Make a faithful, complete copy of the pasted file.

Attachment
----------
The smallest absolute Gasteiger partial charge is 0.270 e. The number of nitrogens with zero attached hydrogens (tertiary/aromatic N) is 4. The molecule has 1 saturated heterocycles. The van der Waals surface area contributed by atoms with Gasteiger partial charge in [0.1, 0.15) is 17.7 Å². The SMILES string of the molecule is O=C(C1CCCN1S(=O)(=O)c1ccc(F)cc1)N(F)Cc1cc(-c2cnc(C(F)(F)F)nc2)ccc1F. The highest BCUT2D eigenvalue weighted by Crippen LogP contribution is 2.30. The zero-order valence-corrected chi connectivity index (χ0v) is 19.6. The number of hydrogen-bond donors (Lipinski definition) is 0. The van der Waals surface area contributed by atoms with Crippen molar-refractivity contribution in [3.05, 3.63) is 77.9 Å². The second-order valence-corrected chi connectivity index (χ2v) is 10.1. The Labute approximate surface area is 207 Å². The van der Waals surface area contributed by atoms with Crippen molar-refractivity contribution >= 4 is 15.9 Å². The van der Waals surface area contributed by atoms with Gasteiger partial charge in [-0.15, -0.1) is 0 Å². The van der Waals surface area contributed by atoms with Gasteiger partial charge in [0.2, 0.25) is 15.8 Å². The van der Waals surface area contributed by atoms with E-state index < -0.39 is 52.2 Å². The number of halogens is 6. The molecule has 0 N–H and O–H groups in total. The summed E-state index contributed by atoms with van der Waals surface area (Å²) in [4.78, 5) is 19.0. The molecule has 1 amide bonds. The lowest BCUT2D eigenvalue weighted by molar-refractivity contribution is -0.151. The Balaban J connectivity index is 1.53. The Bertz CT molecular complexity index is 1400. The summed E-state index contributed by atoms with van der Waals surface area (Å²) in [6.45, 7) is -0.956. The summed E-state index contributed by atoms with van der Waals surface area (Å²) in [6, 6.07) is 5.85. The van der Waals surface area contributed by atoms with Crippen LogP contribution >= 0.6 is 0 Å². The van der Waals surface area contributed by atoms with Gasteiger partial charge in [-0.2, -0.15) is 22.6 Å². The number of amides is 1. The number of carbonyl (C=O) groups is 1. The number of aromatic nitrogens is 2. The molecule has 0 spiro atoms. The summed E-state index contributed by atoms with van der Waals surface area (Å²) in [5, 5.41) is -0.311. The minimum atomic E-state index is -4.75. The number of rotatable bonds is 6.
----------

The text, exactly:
The smallest absolute Gasteiger partial charge is 0.270 e. The number of nitrogens with zero attached hydrogens (tertiary/aromatic N) is 4. The molecule has 1 saturated heterocycles. The van der Waals surface area contributed by atoms with Gasteiger partial charge in [0.1, 0.15) is 17.7 Å². The SMILES string of the molecule is O=C(C1CCCN1S(=O)(=O)c1ccc(F)cc1)N(F)Cc1cc(-c2cnc(C(F)(F)F)nc2)ccc1F. The highest BCUT2D eigenvalue weighted by Crippen LogP contribution is 2.30. The zero-order valence-corrected chi connectivity index (χ0v) is 19.6. The number of hydrogen-bond donors (Lipinski definition) is 0. The van der Waals surface area contributed by atoms with Crippen molar-refractivity contribution in [3.05, 3.63) is 77.9 Å². The second-order valence-corrected chi connectivity index (χ2v) is 10.1. The Labute approximate surface area is 207 Å². The van der Waals surface area contributed by atoms with Crippen molar-refractivity contribution >= 4 is 15.9 Å². The van der Waals surface area contributed by atoms with Gasteiger partial charge in [-0.15, -0.1) is 0 Å². The van der Waals surface area contributed by atoms with Gasteiger partial charge in [0.2, 0.25) is 15.8 Å². The van der Waals surface area contributed by atoms with E-state index < -0.39 is 52.2 Å². The number of halogens is 6. The molecule has 0 N–H and O–H groups in total. The summed E-state index contributed by atoms with van der Waals surface area (Å²) in [4.78, 5) is 19.0. The molecule has 1 amide bonds. The lowest BCUT2D eigenvalue weighted by molar-refractivity contribution is -0.151. The Balaban J connectivity index is 1.53. The Bertz CT molecular complexity index is 1400. The summed E-state index contributed by atoms with van der Waals surface area (Å²) in [6.45, 7) is -0.956. The summed E-state index contributed by atoms with van der Waals surface area (Å²) in [6, 6.07) is 5.85. The van der Waals surface area contributed by atoms with Crippen LogP contribution >= 0.6 is 0 Å². The van der Waals surface area contributed by atoms with Gasteiger partial charge in [-0.2, -0.15) is 22.6 Å². The number of amides is 1. The number of carbonyl (C=O) groups is 1. The number of aromatic nitrogens is 2. The molecule has 0 spiro atoms. The summed E-state index contributed by atoms with van der Waals surface area (Å²) in [5, 5.41) is -0.311. The minimum atomic E-state index is -4.75. The number of rotatable bonds is 6.